Twenty-year incumbent District Attorney Stephen Zappala (D-Fox Chapel) won re-election with 57 percent of the vote, defeating Lisa Middleman (I-Highland Park) by more than 38,000 votes, a 14-point win for Zappala and a total domination in municipalities outside of the city of Pittsburgh.
The race boiled down to Middleman's reform platform versus Zappala's record and efforts to increase security measures through surveillance cameras and other methods.
Middleman brought up the racial disparities in Allegheny County’s criminal justice system, while Zappala ran on reforms like lowering cash bail and creating diversionary courts during his tenure, but reports have shown those efforts haven't been effective.
Ben Forstate, an election mapper and analysis who lives in Fox Chapel, was surprised at exactly where Zappala won and how large his margins were in suburban municipalities. He thought suburbs like Fox Chapel, Mt. Lebanon, and Sewickley would support Middleman more.
“I expected it to break down more on income and education. And it didn't,” says Forstate.
Zappala won all the precincts in Fox Chapel and Sewickley and the majority of precincts in Mt. Lebanon. Middleman won the majority of the precincts in the city of Pittsburgh, but little else. She won several boroughs with large Black populations, like Braddock, Swissvale, and Wilkinsburg, but lost virtually all other suburbs in the county.
Forstate says it is unclear if this election really sets a true urban-suburban divide on issues like criminal justice, and that though that there was a lot of attention played to the race, it doesn't mean it was on everyone’s radar.
In Allegheny County DA Stephen Zappala defeated Independent Lisa Middleman to win a 6th term. Middleman performed strongly in the city of PGH, but collapsed in the rest of Allegheny County. Middleman carried about 3/4 of PGH's precincts, but just 1/9 of Allegheny's. #PAPolitics pic.twitter.com/MUimwfg4zd— Ben Forstate (@4st8) November 6, 2019
Lara Putnam is a political analyst at the University of Pittsburgh who canvassed for Middleman yesterday. She talked to 150 people in Bridgeville, which voted narrowly for both Republican presidential candidate Mitt Romney in 2012 and President Donald Trump in 2016.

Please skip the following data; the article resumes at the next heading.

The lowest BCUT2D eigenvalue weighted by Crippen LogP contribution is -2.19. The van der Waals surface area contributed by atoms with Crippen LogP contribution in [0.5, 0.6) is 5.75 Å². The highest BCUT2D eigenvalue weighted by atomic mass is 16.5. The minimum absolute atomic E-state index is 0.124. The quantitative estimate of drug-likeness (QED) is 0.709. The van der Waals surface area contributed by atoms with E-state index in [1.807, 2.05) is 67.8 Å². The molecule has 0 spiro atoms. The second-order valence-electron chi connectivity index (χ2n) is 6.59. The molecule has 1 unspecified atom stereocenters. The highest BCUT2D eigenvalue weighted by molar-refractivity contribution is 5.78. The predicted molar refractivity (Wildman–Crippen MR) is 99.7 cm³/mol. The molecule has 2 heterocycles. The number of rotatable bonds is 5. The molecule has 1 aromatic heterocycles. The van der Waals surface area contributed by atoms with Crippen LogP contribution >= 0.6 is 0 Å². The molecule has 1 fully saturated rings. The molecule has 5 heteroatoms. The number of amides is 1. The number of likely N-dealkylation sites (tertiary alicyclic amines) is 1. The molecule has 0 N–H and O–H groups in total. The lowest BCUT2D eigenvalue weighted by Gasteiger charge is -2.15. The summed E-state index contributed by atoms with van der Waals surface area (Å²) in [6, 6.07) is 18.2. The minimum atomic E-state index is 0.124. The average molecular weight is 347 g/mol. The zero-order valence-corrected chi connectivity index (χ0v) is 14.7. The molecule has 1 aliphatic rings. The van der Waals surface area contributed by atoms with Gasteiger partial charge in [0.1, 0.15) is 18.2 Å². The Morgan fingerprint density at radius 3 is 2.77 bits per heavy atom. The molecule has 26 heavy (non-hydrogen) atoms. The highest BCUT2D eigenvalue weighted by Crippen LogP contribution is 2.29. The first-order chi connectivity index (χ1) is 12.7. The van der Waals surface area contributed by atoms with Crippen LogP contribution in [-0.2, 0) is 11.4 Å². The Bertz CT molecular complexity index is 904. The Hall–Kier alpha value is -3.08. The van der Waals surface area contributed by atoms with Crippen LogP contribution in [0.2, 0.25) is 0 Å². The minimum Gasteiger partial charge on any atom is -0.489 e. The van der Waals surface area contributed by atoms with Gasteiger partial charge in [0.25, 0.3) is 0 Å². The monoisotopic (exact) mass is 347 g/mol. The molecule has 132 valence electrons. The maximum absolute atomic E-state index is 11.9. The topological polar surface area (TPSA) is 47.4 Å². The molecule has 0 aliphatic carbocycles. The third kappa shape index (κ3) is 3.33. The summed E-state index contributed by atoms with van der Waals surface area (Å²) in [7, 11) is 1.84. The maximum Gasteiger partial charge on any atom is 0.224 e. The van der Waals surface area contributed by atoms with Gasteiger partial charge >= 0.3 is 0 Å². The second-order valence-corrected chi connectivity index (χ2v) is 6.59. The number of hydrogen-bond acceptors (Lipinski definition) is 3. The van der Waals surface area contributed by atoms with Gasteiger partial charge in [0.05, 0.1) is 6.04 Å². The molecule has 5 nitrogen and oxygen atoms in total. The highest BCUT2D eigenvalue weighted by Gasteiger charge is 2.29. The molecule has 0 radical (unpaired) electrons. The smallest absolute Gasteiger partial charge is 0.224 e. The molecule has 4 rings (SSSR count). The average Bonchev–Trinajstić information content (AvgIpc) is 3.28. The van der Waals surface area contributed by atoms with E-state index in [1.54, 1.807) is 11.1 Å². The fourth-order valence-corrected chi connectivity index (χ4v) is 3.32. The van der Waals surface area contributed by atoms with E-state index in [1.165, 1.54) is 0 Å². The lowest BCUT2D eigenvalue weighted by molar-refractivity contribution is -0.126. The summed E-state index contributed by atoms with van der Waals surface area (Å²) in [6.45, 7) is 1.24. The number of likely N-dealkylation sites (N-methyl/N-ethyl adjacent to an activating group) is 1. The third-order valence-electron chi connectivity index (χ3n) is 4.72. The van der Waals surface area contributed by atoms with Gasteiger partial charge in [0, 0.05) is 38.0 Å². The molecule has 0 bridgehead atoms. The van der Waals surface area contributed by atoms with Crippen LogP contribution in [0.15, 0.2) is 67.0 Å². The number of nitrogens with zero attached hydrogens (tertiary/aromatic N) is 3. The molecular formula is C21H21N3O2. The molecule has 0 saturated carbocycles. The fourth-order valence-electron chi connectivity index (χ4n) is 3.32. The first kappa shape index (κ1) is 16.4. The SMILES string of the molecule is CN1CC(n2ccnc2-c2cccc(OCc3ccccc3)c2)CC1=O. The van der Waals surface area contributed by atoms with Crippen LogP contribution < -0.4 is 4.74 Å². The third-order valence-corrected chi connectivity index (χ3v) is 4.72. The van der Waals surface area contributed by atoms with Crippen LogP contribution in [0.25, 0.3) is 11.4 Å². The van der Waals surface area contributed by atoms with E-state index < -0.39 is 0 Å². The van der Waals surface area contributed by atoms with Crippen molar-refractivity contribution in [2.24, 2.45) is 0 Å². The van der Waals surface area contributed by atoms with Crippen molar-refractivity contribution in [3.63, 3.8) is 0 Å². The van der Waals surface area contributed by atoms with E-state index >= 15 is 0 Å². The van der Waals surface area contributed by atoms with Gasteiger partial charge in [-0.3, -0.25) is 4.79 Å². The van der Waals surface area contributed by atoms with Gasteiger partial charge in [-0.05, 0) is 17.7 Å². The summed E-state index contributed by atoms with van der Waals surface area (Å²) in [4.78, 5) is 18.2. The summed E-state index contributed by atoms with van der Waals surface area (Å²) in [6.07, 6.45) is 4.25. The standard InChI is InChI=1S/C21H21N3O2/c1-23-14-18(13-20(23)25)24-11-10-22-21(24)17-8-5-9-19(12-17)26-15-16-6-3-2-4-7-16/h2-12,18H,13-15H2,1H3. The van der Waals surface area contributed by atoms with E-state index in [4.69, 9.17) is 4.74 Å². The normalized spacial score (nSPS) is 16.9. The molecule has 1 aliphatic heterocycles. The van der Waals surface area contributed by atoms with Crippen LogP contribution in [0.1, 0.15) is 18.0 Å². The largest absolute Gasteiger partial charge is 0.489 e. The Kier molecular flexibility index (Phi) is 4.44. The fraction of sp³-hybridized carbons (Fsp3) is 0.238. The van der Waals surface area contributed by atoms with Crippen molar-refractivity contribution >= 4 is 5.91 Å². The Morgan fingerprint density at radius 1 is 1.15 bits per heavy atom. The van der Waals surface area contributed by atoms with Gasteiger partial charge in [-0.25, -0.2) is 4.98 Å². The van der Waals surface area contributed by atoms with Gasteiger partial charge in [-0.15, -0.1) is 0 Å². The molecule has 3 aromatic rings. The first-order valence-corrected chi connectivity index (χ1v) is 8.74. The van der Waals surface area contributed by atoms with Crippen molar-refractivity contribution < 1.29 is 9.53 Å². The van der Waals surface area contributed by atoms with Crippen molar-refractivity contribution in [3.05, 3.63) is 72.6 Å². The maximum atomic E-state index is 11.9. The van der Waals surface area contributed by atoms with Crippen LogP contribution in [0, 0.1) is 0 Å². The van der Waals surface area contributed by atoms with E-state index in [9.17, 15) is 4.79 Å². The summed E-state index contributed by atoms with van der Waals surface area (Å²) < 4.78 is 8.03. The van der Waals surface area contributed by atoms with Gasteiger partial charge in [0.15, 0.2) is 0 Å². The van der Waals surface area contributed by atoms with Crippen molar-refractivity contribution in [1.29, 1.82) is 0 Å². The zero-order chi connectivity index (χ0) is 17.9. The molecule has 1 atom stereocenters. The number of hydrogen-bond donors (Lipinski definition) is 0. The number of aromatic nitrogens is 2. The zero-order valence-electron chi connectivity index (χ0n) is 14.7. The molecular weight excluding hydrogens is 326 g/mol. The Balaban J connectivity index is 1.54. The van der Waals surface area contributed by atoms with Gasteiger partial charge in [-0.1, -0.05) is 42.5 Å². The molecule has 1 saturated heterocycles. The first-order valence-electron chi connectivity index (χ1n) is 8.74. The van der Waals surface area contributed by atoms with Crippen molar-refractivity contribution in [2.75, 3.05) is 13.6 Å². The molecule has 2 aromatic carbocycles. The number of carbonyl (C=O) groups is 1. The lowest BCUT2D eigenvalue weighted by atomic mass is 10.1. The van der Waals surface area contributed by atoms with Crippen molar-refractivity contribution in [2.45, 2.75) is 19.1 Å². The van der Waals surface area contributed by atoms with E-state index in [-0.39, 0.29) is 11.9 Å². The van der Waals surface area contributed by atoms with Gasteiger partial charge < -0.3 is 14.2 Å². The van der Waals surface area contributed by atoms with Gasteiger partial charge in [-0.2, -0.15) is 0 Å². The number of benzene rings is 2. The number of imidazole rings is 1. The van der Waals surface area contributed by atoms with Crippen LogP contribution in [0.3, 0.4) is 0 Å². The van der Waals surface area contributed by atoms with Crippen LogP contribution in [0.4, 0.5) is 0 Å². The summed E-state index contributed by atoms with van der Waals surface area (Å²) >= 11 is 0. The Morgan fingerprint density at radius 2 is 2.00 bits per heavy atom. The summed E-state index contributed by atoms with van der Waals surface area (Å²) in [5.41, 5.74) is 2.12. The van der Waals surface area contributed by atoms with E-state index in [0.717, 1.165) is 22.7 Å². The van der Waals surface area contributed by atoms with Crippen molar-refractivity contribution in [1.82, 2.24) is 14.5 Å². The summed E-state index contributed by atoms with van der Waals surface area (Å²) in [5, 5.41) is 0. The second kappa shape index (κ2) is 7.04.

She says that voters there had heard about the race through television commercials about Middleman and Zappala, and were open to Middleman ideas of reforms. However, Putnam says the larger implications of race in Zappala's tenure and Middleman's campaign were not as noticeable in the suburbs.
“The TV ads were clearly impactful,” says Putnam. “But I don't think [bigger issues] were as salient in the suburbs, like how high the stakes were for communities of color.”
Putman also believes the DA election results shouldn’t necessarily be looked at as a contest between a progressive candidate and one that campaigned as right-of-center, even if that is how some observers saw it.
For one, she says, Zappala received a boost from straight-party votes since he was both the Democratic and Republican nominee. Those straight-party votes accounted for about 47 percent of his total tallies. But also, Zappala is a well known Democrat who had the backing and support of the Allegheny County Democratic Committee and the state party.
Forstate also notes the Democratic committee is largely responsible for canvassing in many parts of the suburbs. And even though, as City Paper has reported, some suburban committees wanted to canvass for Middleman, committee rules barred them from not supporting Zappala.